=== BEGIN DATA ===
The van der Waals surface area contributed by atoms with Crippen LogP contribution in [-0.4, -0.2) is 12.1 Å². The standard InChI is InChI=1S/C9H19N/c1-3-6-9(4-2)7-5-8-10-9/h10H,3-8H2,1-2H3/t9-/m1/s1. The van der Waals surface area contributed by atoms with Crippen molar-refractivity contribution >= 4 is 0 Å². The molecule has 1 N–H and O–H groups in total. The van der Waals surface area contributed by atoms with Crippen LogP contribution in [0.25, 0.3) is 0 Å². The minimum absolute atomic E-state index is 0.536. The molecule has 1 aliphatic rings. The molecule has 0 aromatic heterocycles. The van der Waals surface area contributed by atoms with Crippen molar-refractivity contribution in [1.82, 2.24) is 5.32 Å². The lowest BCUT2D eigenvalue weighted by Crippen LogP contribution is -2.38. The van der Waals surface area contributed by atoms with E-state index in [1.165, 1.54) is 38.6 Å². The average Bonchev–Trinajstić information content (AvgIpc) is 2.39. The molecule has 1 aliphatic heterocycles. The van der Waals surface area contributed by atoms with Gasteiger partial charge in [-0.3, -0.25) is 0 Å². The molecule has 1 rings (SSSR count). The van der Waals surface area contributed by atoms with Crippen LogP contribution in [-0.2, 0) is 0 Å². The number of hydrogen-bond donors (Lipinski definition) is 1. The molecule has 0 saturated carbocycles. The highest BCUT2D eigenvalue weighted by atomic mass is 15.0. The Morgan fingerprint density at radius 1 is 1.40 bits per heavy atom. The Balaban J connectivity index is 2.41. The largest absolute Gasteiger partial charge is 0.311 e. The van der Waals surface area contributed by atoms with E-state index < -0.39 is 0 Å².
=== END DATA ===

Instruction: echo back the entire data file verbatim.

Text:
The van der Waals surface area contributed by atoms with Crippen LogP contribution in [-0.4, -0.2) is 12.1 Å². The standard InChI is InChI=1S/C9H19N/c1-3-6-9(4-2)7-5-8-10-9/h10H,3-8H2,1-2H3/t9-/m1/s1. The van der Waals surface area contributed by atoms with Crippen molar-refractivity contribution >= 4 is 0 Å². The molecule has 1 N–H and O–H groups in total. The van der Waals surface area contributed by atoms with Crippen LogP contribution in [0.25, 0.3) is 0 Å². The minimum absolute atomic E-state index is 0.536. The molecule has 1 aliphatic rings. The molecule has 0 aromatic heterocycles. The van der Waals surface area contributed by atoms with Crippen molar-refractivity contribution in [1.82, 2.24) is 5.32 Å². The lowest BCUT2D eigenvalue weighted by Crippen LogP contribution is -2.38. The van der Waals surface area contributed by atoms with E-state index in [1.165, 1.54) is 38.6 Å². The average Bonchev–Trinajstić information content (AvgIpc) is 2.39. The molecule has 1 aliphatic heterocycles. The van der Waals surface area contributed by atoms with Gasteiger partial charge in [-0.3, -0.25) is 0 Å². The molecule has 1 rings (SSSR count). The van der Waals surface area contributed by atoms with Crippen LogP contribution in [-0.2, 0) is 0 Å². The number of hydrogen-bond donors (Lipinski definition) is 1. The molecule has 0 saturated carbocycles. The highest BCUT2D eigenvalue weighted by atomic mass is 15.0. The Morgan fingerprint density at radius 1 is 1.40 bits per heavy atom. The Balaban J connectivity index is 2.41. The largest absolute Gasteiger partial charge is 0.311 e. The van der Waals surface area contributed by atoms with E-state index < -0.39 is 0 Å².